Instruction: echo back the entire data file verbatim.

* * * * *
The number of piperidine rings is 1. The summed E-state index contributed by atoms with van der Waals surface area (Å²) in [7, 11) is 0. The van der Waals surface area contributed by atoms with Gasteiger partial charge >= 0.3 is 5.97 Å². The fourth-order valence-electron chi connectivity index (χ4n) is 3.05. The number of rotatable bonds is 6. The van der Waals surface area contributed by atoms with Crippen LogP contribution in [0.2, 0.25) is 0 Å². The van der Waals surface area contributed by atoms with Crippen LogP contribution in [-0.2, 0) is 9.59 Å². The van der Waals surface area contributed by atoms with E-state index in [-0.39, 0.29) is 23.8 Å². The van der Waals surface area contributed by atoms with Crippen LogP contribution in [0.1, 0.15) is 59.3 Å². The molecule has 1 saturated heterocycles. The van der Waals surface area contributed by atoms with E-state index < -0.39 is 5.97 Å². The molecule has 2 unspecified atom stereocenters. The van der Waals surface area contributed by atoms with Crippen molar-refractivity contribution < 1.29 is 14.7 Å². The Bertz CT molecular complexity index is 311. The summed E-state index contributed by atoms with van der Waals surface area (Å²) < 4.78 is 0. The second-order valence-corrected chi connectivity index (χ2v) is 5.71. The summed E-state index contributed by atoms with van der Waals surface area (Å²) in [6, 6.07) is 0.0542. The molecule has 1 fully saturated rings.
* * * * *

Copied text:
The number of piperidine rings is 1. The summed E-state index contributed by atoms with van der Waals surface area (Å²) in [7, 11) is 0. The van der Waals surface area contributed by atoms with Gasteiger partial charge >= 0.3 is 5.97 Å². The fourth-order valence-electron chi connectivity index (χ4n) is 3.05. The number of rotatable bonds is 6. The van der Waals surface area contributed by atoms with Crippen LogP contribution in [0.2, 0.25) is 0 Å². The van der Waals surface area contributed by atoms with Crippen LogP contribution in [-0.2, 0) is 9.59 Å². The van der Waals surface area contributed by atoms with E-state index in [-0.39, 0.29) is 23.8 Å². The van der Waals surface area contributed by atoms with Crippen LogP contribution in [0.1, 0.15) is 59.3 Å². The molecule has 1 saturated heterocycles. The van der Waals surface area contributed by atoms with E-state index < -0.39 is 5.97 Å². The molecule has 2 unspecified atom stereocenters. The van der Waals surface area contributed by atoms with Crippen molar-refractivity contribution < 1.29 is 14.7 Å². The Bertz CT molecular complexity index is 311. The summed E-state index contributed by atoms with van der Waals surface area (Å²) < 4.78 is 0. The second-order valence-corrected chi connectivity index (χ2v) is 5.71. The summed E-state index contributed by atoms with van der Waals surface area (Å²) in [6, 6.07) is 0.0542. The molecule has 1 fully saturated rings.